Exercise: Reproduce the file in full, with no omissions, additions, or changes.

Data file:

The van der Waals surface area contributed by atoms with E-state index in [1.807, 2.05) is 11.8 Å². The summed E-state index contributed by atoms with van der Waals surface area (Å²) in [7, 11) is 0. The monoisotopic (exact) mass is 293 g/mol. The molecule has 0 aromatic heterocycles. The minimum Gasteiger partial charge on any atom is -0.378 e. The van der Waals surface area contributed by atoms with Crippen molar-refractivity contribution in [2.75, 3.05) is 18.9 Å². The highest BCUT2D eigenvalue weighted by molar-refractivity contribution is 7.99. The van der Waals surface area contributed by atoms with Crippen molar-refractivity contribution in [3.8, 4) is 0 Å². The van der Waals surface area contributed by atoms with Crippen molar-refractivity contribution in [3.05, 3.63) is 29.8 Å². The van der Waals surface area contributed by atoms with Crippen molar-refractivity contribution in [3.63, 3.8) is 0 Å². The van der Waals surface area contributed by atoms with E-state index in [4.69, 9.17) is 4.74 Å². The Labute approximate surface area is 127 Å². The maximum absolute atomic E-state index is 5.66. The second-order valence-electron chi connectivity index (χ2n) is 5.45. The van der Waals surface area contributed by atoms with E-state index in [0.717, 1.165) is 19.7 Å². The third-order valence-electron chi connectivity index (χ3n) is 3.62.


The van der Waals surface area contributed by atoms with E-state index in [1.807, 2.05) is 11.8 Å². The summed E-state index contributed by atoms with van der Waals surface area (Å²) in [7, 11) is 0. The monoisotopic (exact) mass is 293 g/mol. The molecule has 0 aromatic heterocycles. The minimum Gasteiger partial charge on any atom is -0.378 e. The van der Waals surface area contributed by atoms with Crippen molar-refractivity contribution in [2.75, 3.05) is 18.9 Å². The highest BCUT2D eigenvalue weighted by molar-refractivity contribution is 7.99. The van der Waals surface area contributed by atoms with Crippen molar-refractivity contribution in [3.8, 4) is 0 Å². The van der Waals surface area contributed by atoms with Crippen molar-refractivity contribution in [3.05, 3.63) is 29.8 Å². The van der Waals surface area contributed by atoms with Crippen molar-refractivity contribution in [3.63, 3.8) is 0 Å². The van der Waals surface area contributed by atoms with E-state index in [4.69, 9.17) is 4.74 Å². The Labute approximate surface area is 127 Å². The maximum absolute atomic E-state index is 5.66. The second-order valence-electron chi connectivity index (χ2n) is 5.45. The van der Waals surface area contributed by atoms with E-state index in [0.717, 1.165) is 19.7 Å². The third-order valence-electron chi connectivity index (χ3n) is 3.62.